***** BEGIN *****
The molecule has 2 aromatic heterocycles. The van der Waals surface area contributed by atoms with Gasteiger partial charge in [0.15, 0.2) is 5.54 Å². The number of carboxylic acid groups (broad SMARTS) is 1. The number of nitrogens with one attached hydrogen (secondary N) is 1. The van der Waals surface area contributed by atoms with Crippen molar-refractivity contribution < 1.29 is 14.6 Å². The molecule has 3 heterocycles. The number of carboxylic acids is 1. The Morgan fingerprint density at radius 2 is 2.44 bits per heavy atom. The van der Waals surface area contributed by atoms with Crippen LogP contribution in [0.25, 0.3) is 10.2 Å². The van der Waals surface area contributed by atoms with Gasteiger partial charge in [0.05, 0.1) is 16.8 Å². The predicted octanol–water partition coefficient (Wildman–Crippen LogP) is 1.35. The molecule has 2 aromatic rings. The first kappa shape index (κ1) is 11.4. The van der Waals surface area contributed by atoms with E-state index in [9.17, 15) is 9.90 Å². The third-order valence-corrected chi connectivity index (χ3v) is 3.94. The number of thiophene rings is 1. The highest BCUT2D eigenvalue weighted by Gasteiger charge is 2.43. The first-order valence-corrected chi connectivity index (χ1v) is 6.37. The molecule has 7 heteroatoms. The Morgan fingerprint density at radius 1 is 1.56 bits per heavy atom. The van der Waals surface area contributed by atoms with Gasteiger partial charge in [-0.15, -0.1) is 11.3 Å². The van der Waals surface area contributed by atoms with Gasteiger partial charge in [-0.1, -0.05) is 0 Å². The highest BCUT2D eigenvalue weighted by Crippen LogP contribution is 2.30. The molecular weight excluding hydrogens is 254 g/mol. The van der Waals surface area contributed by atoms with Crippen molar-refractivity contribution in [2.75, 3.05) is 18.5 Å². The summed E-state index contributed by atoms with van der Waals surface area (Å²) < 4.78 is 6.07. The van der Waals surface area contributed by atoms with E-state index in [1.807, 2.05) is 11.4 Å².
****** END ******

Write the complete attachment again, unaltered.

The molecule has 2 aromatic heterocycles. The van der Waals surface area contributed by atoms with Gasteiger partial charge in [0.15, 0.2) is 5.54 Å². The number of carboxylic acid groups (broad SMARTS) is 1. The number of nitrogens with one attached hydrogen (secondary N) is 1. The van der Waals surface area contributed by atoms with Crippen molar-refractivity contribution < 1.29 is 14.6 Å². The molecule has 3 heterocycles. The number of carboxylic acids is 1. The Morgan fingerprint density at radius 2 is 2.44 bits per heavy atom. The van der Waals surface area contributed by atoms with Crippen LogP contribution in [0.25, 0.3) is 10.2 Å². The van der Waals surface area contributed by atoms with Gasteiger partial charge in [0.05, 0.1) is 16.8 Å². The predicted octanol–water partition coefficient (Wildman–Crippen LogP) is 1.35. The molecule has 2 aromatic rings. The first kappa shape index (κ1) is 11.4. The van der Waals surface area contributed by atoms with E-state index in [9.17, 15) is 9.90 Å². The third-order valence-corrected chi connectivity index (χ3v) is 3.94. The number of thiophene rings is 1. The highest BCUT2D eigenvalue weighted by Gasteiger charge is 2.43. The first-order valence-corrected chi connectivity index (χ1v) is 6.37. The molecule has 7 heteroatoms. The Morgan fingerprint density at radius 1 is 1.56 bits per heavy atom. The van der Waals surface area contributed by atoms with Gasteiger partial charge in [-0.15, -0.1) is 11.3 Å². The van der Waals surface area contributed by atoms with Gasteiger partial charge in [-0.1, -0.05) is 0 Å². The highest BCUT2D eigenvalue weighted by Crippen LogP contribution is 2.30. The molecular weight excluding hydrogens is 254 g/mol. The van der Waals surface area contributed by atoms with Crippen molar-refractivity contribution in [2.75, 3.05) is 18.5 Å². The summed E-state index contributed by atoms with van der Waals surface area (Å²) < 4.78 is 6.07. The van der Waals surface area contributed by atoms with E-state index in [1.807, 2.05) is 11.4 Å².